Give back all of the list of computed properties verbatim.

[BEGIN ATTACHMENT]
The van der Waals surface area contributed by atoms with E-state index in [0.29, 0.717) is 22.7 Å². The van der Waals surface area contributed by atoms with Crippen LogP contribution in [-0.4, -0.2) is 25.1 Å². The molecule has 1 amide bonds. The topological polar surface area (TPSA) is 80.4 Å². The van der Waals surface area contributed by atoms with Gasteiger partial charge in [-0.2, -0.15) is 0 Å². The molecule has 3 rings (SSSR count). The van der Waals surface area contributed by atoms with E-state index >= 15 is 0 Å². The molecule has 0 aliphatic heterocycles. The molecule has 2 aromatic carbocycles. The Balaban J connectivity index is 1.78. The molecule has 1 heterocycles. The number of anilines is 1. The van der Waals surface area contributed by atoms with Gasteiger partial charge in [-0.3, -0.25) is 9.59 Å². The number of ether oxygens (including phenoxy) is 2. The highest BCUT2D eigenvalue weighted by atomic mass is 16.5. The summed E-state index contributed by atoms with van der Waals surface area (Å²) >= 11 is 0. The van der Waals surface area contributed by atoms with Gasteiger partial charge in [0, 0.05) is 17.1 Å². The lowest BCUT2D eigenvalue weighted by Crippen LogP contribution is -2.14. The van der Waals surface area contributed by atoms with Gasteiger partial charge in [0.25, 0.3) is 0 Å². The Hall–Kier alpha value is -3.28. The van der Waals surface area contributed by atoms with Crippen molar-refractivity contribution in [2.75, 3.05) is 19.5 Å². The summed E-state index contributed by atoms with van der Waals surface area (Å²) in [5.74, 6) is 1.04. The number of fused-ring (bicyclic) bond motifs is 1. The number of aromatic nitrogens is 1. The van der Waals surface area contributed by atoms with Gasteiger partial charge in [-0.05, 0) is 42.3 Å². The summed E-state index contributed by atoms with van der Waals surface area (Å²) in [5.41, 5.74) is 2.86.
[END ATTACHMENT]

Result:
The van der Waals surface area contributed by atoms with E-state index in [0.29, 0.717) is 22.7 Å². The van der Waals surface area contributed by atoms with Crippen LogP contribution in [-0.4, -0.2) is 25.1 Å². The molecule has 1 amide bonds. The topological polar surface area (TPSA) is 80.4 Å². The van der Waals surface area contributed by atoms with Gasteiger partial charge in [-0.2, -0.15) is 0 Å². The molecule has 3 rings (SSSR count). The van der Waals surface area contributed by atoms with E-state index >= 15 is 0 Å². The molecule has 0 aliphatic heterocycles. The molecule has 2 aromatic carbocycles. The Balaban J connectivity index is 1.78. The molecule has 1 heterocycles. The number of anilines is 1. The van der Waals surface area contributed by atoms with Gasteiger partial charge in [-0.3, -0.25) is 9.59 Å². The number of ether oxygens (including phenoxy) is 2. The highest BCUT2D eigenvalue weighted by atomic mass is 16.5. The summed E-state index contributed by atoms with van der Waals surface area (Å²) >= 11 is 0. The van der Waals surface area contributed by atoms with Gasteiger partial charge in [0, 0.05) is 17.1 Å². The lowest BCUT2D eigenvalue weighted by Crippen LogP contribution is -2.14. The van der Waals surface area contributed by atoms with Gasteiger partial charge in [0.25, 0.3) is 0 Å². The Hall–Kier alpha value is -3.28. The van der Waals surface area contributed by atoms with Crippen molar-refractivity contribution in [2.75, 3.05) is 19.5 Å². The summed E-state index contributed by atoms with van der Waals surface area (Å²) in [5.74, 6) is 1.04. The number of fused-ring (bicyclic) bond motifs is 1. The number of aromatic nitrogens is 1. The van der Waals surface area contributed by atoms with Gasteiger partial charge in [-0.05, 0) is 42.3 Å². The summed E-state index contributed by atoms with van der Waals surface area (Å²) in [5.41, 5.74) is 2.86.